Whether you fire up the grill for weekend entertaining or use it each night, think of your grill as an extension of your kitchen. Follow the same food safety steps both inside and out.
- Whether you are using your own grill or a public grill at a park or campground, scrub it with hot, soapy water before each use.
- Wash your hands before, during and after food preparation. Since bacteria can easily transfer from the body to foods and surfaces, wash your hands thoroughly after switching tasks. This is especially important after handling raw meat.
- Pack moist towelettes or a hand sanitizer in your cooler for when soap and water are not readily available.
Safely Thaw and Marinate Meat
- Thaw frozen foods in the refrigerator or microwave, not on the countertop or by the grill.
- Marinate meat in the refrigerator.
- Never use the same brush to baste raw and cooked meat. Wash brushes in hot, soapy water between uses.
- Boil any leftover marinade before using it to season cooked meat.
Don't Share Ware
- Use separate cutting boards, plates and grilling utensils when handling raw meat and ready-to-eat foods. Color-code them to easily separate items used with raw foods.
- After using knives, grilling tongs or forks with raw meat and poultry, clean them thoroughly with hot soapy water.
Cook It Right
- Grilled foods can be harmful if not fully cooked. The only reliable way to ensure meat is safe and ready to eat is by using a meat thermometer. Checking the color of meat or juices does not work.
- Use the following internal temperature guide:
- Steak: 145°F (Allow to rest for 3 minutes before carving or consuming)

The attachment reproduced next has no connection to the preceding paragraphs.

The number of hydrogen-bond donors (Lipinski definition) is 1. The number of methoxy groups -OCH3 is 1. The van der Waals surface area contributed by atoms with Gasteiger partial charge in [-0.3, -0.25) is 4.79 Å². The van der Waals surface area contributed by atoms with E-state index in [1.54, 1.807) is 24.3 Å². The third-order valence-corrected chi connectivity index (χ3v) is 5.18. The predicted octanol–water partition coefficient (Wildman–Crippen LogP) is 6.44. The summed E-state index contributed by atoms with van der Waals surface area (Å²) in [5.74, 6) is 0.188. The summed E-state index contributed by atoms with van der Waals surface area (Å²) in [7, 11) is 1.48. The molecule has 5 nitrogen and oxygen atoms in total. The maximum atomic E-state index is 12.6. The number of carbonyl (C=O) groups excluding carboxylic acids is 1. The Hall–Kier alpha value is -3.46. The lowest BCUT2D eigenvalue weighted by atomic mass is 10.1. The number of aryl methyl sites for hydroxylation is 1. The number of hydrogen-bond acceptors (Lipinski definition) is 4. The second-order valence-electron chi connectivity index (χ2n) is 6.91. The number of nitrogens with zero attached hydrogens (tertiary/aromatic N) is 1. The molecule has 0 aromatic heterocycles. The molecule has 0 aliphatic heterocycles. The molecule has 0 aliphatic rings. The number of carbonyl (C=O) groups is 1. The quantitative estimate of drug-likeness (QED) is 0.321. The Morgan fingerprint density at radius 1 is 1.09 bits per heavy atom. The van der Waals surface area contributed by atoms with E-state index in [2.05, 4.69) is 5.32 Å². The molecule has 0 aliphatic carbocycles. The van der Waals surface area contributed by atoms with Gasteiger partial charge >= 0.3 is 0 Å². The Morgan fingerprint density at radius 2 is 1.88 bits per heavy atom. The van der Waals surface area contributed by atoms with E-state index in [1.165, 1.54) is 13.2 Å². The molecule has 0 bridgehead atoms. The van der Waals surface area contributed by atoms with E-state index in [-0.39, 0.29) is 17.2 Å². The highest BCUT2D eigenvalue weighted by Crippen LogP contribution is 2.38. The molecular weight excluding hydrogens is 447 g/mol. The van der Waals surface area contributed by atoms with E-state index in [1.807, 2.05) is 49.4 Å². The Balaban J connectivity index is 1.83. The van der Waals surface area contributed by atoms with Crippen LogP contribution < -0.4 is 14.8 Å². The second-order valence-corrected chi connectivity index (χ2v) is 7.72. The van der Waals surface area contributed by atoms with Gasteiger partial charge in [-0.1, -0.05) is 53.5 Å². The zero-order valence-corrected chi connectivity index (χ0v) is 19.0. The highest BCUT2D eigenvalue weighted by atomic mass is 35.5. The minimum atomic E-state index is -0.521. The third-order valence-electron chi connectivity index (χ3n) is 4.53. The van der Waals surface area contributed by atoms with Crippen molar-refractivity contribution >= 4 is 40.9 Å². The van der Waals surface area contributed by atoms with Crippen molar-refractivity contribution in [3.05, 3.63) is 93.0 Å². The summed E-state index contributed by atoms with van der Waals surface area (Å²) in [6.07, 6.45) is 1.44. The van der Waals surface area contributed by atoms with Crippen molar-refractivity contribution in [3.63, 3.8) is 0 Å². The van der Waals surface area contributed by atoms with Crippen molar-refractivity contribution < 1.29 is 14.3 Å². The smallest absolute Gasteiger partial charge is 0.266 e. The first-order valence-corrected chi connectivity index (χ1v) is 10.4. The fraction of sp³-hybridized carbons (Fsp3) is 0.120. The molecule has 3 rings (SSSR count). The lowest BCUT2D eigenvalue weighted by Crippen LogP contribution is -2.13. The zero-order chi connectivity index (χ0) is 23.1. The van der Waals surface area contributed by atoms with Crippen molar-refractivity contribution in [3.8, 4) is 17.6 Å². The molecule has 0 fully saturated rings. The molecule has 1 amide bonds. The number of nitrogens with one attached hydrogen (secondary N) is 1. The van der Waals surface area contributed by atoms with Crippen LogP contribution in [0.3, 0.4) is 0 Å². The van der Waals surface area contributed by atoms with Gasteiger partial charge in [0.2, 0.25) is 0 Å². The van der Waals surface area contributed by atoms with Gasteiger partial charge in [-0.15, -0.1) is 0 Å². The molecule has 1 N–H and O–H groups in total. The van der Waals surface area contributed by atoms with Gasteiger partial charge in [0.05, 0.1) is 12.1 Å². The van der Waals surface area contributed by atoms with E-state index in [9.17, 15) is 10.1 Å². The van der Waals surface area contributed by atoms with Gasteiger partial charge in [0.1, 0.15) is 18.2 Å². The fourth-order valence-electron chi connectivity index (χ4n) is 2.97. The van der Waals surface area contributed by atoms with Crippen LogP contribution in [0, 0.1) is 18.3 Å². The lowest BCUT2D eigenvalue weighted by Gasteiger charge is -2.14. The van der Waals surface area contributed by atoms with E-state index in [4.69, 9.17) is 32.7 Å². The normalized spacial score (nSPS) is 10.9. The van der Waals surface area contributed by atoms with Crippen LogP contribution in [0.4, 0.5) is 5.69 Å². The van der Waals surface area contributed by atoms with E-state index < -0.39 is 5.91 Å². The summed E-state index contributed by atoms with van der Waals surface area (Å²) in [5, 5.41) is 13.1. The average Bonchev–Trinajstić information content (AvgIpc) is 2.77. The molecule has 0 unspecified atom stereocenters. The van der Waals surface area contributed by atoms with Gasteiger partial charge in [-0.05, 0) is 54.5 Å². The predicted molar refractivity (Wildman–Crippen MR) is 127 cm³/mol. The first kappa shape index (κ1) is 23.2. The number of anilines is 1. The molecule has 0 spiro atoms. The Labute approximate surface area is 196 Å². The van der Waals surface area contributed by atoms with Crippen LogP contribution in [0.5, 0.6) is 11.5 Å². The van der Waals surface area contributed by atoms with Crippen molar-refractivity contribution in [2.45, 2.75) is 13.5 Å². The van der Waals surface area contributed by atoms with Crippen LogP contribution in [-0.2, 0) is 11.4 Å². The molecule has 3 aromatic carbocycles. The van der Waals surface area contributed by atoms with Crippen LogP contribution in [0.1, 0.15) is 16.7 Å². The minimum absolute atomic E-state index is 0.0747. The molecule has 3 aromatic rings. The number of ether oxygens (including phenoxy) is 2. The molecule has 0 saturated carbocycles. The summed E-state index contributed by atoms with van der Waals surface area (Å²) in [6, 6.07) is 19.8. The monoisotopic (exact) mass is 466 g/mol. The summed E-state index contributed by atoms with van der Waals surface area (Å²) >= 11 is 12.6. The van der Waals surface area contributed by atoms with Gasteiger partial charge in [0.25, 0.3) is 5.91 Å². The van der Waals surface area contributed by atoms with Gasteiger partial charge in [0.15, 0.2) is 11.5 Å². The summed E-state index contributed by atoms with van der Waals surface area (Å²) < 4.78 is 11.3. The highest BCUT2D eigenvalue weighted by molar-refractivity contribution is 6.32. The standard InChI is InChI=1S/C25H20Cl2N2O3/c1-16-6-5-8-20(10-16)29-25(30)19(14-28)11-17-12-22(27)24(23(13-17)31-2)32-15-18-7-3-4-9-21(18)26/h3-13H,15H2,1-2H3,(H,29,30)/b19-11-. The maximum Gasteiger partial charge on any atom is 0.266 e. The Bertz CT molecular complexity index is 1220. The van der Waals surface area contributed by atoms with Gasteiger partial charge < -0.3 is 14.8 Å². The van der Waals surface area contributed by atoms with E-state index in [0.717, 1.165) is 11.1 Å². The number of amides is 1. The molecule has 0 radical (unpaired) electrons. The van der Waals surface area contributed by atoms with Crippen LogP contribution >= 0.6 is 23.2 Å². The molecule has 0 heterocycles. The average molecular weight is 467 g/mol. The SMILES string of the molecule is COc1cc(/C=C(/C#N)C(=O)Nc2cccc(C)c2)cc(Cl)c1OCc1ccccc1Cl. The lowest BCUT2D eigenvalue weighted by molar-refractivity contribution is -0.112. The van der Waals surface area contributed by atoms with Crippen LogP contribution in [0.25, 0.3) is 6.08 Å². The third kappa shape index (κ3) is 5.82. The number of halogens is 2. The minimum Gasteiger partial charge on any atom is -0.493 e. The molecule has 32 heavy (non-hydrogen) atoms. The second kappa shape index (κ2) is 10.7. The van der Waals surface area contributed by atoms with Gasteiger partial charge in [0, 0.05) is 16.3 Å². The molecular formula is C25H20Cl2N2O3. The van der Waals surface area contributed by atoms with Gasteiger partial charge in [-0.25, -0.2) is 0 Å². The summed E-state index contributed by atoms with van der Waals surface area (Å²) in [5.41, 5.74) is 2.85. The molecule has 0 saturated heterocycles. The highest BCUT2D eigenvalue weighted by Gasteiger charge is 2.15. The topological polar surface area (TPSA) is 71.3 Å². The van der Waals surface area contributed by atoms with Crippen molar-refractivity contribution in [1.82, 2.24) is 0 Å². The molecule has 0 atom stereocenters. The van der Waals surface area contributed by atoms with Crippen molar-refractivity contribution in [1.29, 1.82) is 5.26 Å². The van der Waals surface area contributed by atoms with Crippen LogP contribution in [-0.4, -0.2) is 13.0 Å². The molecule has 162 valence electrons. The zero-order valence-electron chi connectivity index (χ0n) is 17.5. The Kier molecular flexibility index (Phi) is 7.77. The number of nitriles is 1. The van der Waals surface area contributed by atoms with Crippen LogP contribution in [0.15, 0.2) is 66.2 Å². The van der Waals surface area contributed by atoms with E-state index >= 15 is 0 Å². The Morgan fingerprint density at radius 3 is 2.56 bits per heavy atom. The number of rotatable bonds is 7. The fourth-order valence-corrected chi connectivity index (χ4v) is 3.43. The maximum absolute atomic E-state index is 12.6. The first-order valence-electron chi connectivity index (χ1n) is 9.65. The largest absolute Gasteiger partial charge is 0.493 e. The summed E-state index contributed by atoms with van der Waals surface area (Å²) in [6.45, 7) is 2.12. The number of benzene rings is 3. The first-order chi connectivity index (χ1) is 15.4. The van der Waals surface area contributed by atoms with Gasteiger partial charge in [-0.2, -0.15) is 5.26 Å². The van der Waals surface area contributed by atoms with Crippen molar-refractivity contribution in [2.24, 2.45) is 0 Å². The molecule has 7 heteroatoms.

- Hamburgers: 160°F
- Chicken: 165°F
Watch the Clock
- Don't leave food, even if it's fully cooked, out of refrigeration for extended periods of time.
- Put all dishes in the refrigerator within two hours. In hot weather (90°F or warmer), this time is reduced to one hour.
- Set out perishable food items in one-hour shifts. After each shift, place uneaten food back in a refrigerator set below 40°F.
- Lengthen the staying power of perishable foods by keeping them on ice. Keep a refrigerator thermometer on hand to make sure foods stay chilled properly in the cooler or refrigerator.
Let Leftovers Go
- Store leftovers in shallow, airtight containers (two inches deep or less). Write the date on top.
- Leftover grilled foods have a refrigerator life of three to four days. If you don't finish a leftover within this time frame, toss it.
- Reheat leftovers to an internal temperature of 165°F before serving a second time around. Check the temperature with a meat thermometer.
- Boil leftover sauces before reusing them on cooked meat.
Reviewed May 2014